Sunday, December 23, 2007

Joe Froggers

This year, I made a huge batch of Joe Froggers for my co-workers. I gave them each a bag of cookies, along with the recipe, which is more than 100 years old. The cookies, the way I make them anyway, take much like ginger snaps, and can be made thin or thick, snappy or soft. They rock with a glass of milk or a cup of coffee.

This recipe is as it appeared in the cookbook. This makes a LARGE batch of dough, and you can easily halve it. If you don’t want to roll the cookie dough, you can form balls with your hands and press flat. I find that a 350 oven works better than 375, and will keep them from burning on the bottom. Bake on an ungreased cookie sheet, and loosen while hot. I tend to make mine thinner and bake them a bit longer so they are more like ginger snaps.

The Story

A long time ago there was an old Negro who lived in Marblehead, MA. His name was Uncle Joe, and he lived on the edge of a frog pond, and the pond was called Uncle Joe’s Frog Pond.

Uncle Joe made the best molasses cookies of anyone in town, and people called them Joe Froggers because they were as plump and dark as the fat little frogs that lived in the pond. Marblehead fishermen would give the old man a jug of rum and he would make them a batch of Froggers. The fishermen liked them because they never got hard, and women packed them in sea chests for the men to take to sea.

Uncle Joe said what kept them soft was rum and sea water. But he wouldn’t tell how he made them. And when he died, people said, “That’s the end of Joe Froggers.”

But there was a woman named Mammy Cressy, who said she was Uncle Joe’s daughter, and Mammy Cressy gave the secret recipe to a fisherman’s wife. Then half the women in Marblehead began making Joe Froggers. With a pitcher of milk, Froggers became the town’s favorite Sunday night supper. They were also sold in a local bake shop. Children bought them, instead of candy, for a penny apiece, and they remained popular for several generations.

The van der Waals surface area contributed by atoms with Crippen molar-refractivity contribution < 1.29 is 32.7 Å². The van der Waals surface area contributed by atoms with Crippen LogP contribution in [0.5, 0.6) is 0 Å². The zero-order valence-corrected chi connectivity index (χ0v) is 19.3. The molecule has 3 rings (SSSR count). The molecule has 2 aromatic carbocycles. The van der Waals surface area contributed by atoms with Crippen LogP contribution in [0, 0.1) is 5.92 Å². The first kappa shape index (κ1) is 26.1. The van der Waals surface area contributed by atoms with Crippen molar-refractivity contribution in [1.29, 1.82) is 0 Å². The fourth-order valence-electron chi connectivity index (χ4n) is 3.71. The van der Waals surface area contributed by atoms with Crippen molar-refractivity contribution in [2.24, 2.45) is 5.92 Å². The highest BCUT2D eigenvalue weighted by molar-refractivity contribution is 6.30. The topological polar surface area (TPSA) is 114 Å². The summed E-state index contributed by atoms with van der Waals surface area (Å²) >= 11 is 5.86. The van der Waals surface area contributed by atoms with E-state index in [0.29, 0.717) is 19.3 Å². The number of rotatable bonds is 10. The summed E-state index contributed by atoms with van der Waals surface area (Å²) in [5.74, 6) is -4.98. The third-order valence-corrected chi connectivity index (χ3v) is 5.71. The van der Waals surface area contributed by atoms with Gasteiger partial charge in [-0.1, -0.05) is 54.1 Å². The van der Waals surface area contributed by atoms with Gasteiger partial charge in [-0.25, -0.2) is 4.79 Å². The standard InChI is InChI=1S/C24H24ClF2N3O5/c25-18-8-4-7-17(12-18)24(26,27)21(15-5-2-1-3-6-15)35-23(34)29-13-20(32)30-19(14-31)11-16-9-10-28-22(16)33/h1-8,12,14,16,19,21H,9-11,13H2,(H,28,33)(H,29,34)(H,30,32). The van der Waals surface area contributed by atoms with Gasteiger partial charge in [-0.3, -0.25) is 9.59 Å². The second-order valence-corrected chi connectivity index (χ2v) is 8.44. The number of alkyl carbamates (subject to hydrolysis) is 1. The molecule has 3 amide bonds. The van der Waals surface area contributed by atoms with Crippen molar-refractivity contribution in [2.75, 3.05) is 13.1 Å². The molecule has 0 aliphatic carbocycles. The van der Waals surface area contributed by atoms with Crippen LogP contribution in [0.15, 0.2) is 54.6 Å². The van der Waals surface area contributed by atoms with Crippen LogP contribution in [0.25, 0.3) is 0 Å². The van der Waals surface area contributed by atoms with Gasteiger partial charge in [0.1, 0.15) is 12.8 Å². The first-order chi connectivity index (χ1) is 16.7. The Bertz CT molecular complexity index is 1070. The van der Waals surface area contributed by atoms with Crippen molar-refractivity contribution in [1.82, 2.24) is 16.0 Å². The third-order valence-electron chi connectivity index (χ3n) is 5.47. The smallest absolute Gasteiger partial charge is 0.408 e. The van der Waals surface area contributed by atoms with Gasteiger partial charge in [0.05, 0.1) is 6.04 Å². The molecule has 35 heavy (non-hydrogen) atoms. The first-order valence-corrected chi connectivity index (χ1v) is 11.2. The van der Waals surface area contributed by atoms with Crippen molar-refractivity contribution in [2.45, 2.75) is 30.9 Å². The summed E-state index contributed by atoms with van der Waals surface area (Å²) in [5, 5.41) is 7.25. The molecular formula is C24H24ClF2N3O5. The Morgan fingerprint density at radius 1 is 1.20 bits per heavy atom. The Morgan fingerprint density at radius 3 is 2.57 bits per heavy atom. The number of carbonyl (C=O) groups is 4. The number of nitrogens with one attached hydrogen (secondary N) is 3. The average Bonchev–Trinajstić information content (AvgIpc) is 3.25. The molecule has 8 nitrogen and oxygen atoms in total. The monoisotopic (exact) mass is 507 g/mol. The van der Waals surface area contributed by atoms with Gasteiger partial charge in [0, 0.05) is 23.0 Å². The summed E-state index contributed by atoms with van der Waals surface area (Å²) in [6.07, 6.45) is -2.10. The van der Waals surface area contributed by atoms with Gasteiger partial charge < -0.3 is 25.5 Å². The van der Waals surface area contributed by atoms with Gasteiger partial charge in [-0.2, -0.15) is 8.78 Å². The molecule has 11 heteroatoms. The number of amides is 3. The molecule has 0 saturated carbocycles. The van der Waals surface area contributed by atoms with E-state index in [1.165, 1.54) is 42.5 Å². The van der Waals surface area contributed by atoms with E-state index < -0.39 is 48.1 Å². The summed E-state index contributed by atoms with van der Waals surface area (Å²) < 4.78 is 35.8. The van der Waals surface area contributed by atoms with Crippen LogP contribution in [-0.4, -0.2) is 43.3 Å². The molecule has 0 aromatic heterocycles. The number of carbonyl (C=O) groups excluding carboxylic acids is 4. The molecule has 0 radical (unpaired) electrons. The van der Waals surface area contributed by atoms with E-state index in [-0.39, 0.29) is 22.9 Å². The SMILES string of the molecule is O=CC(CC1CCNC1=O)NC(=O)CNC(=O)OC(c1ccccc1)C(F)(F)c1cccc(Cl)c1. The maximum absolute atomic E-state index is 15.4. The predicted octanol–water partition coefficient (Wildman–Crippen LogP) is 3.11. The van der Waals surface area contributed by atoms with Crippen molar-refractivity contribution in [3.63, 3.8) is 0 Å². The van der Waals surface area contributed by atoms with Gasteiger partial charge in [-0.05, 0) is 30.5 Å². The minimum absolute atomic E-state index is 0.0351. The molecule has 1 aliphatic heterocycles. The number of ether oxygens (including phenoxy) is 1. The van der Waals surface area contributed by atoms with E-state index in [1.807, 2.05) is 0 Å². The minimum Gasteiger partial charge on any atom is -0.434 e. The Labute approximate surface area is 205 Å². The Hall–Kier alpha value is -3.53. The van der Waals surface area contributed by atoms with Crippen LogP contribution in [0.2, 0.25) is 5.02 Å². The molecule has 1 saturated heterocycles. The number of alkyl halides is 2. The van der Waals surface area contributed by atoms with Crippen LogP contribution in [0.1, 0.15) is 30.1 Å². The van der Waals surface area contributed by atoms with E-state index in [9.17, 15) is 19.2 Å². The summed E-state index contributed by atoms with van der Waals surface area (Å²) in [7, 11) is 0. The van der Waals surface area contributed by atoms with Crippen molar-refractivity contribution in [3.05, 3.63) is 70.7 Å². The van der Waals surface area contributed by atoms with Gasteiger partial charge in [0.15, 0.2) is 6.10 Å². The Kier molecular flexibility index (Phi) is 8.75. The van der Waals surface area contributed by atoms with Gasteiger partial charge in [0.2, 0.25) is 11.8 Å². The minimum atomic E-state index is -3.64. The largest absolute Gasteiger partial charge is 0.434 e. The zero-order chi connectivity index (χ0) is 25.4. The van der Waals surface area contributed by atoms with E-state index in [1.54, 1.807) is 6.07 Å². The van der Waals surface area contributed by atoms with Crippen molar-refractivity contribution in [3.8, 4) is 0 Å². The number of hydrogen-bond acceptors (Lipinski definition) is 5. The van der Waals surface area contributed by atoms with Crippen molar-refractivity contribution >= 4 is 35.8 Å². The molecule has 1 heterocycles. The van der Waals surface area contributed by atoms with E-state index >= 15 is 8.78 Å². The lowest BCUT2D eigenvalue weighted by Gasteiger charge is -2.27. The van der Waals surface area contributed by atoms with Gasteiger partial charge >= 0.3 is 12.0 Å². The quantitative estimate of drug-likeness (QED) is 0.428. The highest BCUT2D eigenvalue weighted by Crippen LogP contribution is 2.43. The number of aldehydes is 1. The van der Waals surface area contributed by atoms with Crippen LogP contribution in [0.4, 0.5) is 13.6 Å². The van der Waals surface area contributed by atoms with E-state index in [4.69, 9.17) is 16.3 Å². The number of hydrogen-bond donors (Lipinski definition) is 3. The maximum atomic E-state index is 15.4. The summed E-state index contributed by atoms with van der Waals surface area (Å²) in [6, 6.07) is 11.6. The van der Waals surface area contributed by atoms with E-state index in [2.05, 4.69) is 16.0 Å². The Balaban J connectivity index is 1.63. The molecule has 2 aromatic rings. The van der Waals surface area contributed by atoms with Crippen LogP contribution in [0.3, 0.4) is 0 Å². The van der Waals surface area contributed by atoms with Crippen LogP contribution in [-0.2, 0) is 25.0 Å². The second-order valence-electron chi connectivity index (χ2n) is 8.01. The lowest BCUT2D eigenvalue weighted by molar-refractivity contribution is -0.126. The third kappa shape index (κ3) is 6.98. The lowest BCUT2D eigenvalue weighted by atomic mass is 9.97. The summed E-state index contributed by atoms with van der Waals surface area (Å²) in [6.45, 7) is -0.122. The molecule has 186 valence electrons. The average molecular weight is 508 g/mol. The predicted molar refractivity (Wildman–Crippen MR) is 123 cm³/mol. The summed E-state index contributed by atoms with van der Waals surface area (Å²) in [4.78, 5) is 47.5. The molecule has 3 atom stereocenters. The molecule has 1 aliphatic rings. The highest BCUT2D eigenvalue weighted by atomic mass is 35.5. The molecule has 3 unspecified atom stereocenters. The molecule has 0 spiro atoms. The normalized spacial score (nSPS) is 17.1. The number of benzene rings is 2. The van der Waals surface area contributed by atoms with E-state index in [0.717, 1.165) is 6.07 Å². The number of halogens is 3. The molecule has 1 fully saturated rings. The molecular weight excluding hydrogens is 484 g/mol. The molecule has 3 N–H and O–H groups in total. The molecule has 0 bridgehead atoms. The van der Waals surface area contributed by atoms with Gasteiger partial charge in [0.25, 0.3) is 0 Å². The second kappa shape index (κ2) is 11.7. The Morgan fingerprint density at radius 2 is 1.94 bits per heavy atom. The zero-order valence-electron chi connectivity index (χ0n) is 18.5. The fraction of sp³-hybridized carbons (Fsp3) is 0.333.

Joe Froggers, 6 inches in diameter, are made almost everyday in the old Village Tavern in Sturbridge, and on Sunday nights they are served with a pitcher of milk, in the Publick House. The chef got the recipe from a woman whose ancestors lived in Marblehead in the days of Uncle Joe. The recipe has been in her family for more than a hundred years.


  • 1 cup shortening
  • 2 cups dark molasses
  • 2 cups sugar
  • 7 cups flour
  • ¼ cup rum
  • ¾ cup water
  • 1 Tbsp. salt
  • 1 Tbsp. ginger
  • 1 tsp. clove
  • 1 tsp. nutmeg
  • 2 tsps. baking soda
  • ½ tsp. allspice


  1. Cream shortening and sugar until light.
  2. Dissolve salt in water and mix with rum.
  3. Add baking soda to molasses.
  4. Sift flour with ginger, clove, nutmeg, and allspice. Add liquid ingredients alternately with flour mixture to creamed mixture. Stir well between additions. Dough should be sticky. Chill overnight in refrigerator.
  5. In morning, flour board and rolling pin. Roll dough out to ½ inch thickness. Cut with large cutter.
  6. Bake in 375 oven for 10 or 12 minutes, or until done.

    From: New England Cookbook
    By Eleanor Early
    Random House, 1954


Anonymous said...

I used to have these cookies when I was little. My great-grandmother made them and I loved them. I thought this recipe was a family secret passed down and now see that it was not. However, these cookies are delicious!!

Mikki said...

These cookies are delicious and accompanied me on a Trans-Atlantic Voyage in a small boat Marblehead to Ireland a few years ago and so we continued Marblehead tradition